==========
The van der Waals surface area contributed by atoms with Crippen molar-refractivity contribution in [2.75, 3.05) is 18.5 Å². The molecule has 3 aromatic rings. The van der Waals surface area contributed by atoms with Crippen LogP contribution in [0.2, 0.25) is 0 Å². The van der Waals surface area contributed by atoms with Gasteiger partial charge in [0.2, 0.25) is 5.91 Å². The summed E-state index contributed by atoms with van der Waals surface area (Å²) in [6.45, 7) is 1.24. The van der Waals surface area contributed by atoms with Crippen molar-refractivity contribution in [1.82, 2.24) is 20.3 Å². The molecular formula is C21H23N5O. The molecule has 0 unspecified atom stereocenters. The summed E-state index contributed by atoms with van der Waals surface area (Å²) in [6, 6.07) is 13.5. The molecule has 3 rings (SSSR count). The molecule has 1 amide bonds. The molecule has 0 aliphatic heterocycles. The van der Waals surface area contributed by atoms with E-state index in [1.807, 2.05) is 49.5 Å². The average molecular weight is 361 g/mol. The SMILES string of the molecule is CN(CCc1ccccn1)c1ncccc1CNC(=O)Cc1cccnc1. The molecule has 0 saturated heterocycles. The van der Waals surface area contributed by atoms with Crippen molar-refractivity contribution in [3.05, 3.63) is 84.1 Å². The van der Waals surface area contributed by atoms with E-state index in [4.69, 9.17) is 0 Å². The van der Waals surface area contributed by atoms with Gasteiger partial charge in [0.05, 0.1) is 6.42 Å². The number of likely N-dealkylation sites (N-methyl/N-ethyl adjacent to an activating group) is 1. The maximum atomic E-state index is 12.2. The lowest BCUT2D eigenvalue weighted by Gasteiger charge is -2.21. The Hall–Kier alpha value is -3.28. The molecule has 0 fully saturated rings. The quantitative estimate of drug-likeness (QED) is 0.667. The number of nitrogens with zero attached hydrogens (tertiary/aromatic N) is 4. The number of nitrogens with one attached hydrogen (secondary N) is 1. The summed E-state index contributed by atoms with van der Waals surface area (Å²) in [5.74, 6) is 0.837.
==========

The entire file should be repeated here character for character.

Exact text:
The van der Waals surface area contributed by atoms with Crippen molar-refractivity contribution in [2.75, 3.05) is 18.5 Å². The molecule has 3 aromatic rings. The van der Waals surface area contributed by atoms with Crippen LogP contribution in [0.2, 0.25) is 0 Å². The van der Waals surface area contributed by atoms with Gasteiger partial charge in [0.2, 0.25) is 5.91 Å². The summed E-state index contributed by atoms with van der Waals surface area (Å²) in [6.45, 7) is 1.24. The van der Waals surface area contributed by atoms with Crippen molar-refractivity contribution in [1.82, 2.24) is 20.3 Å². The molecular formula is C21H23N5O. The molecule has 0 unspecified atom stereocenters. The summed E-state index contributed by atoms with van der Waals surface area (Å²) in [6, 6.07) is 13.5. The molecule has 3 rings (SSSR count). The molecule has 1 amide bonds. The molecule has 0 aliphatic heterocycles. The van der Waals surface area contributed by atoms with E-state index in [1.807, 2.05) is 49.5 Å². The average molecular weight is 361 g/mol. The SMILES string of the molecule is CN(CCc1ccccn1)c1ncccc1CNC(=O)Cc1cccnc1. The molecule has 0 saturated heterocycles. The van der Waals surface area contributed by atoms with Crippen molar-refractivity contribution in [3.05, 3.63) is 84.1 Å². The van der Waals surface area contributed by atoms with E-state index in [4.69, 9.17) is 0 Å². The van der Waals surface area contributed by atoms with Gasteiger partial charge in [0.05, 0.1) is 6.42 Å². The number of likely N-dealkylation sites (N-methyl/N-ethyl adjacent to an activating group) is 1. The maximum atomic E-state index is 12.2. The lowest BCUT2D eigenvalue weighted by Gasteiger charge is -2.21. The Hall–Kier alpha value is -3.28. The molecule has 0 fully saturated rings. The quantitative estimate of drug-likeness (QED) is 0.667. The number of nitrogens with zero attached hydrogens (tertiary/aromatic N) is 4. The number of nitrogens with one attached hydrogen (secondary N) is 1. The summed E-state index contributed by atoms with van der Waals surface area (Å²) in [5.74, 6) is 0.837.